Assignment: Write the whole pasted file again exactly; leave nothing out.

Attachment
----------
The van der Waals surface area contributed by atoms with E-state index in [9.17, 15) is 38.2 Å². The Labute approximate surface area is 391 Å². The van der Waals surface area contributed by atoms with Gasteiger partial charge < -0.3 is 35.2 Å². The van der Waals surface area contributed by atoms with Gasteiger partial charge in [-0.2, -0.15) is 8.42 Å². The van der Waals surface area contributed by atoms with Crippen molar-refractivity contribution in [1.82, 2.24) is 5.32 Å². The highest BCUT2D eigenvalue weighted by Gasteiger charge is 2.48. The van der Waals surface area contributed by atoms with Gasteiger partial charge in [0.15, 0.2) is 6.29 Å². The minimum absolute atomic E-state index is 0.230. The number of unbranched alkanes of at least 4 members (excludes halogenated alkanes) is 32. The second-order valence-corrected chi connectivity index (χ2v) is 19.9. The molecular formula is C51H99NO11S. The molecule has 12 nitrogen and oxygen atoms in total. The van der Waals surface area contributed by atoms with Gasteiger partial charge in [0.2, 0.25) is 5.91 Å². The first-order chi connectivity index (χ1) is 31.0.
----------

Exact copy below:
The van der Waals surface area contributed by atoms with E-state index in [9.17, 15) is 38.2 Å². The Labute approximate surface area is 391 Å². The van der Waals surface area contributed by atoms with Gasteiger partial charge < -0.3 is 35.2 Å². The van der Waals surface area contributed by atoms with Gasteiger partial charge in [-0.2, -0.15) is 8.42 Å². The van der Waals surface area contributed by atoms with Crippen molar-refractivity contribution in [1.82, 2.24) is 5.32 Å². The highest BCUT2D eigenvalue weighted by Gasteiger charge is 2.48. The van der Waals surface area contributed by atoms with Gasteiger partial charge in [0.15, 0.2) is 6.29 Å². The minimum absolute atomic E-state index is 0.230. The number of unbranched alkanes of at least 4 members (excludes halogenated alkanes) is 32. The second-order valence-corrected chi connectivity index (χ2v) is 19.9. The molecular formula is C51H99NO11S. The molecule has 12 nitrogen and oxygen atoms in total. The van der Waals surface area contributed by atoms with Gasteiger partial charge in [0.2, 0.25) is 5.91 Å². The first-order chi connectivity index (χ1) is 31.0.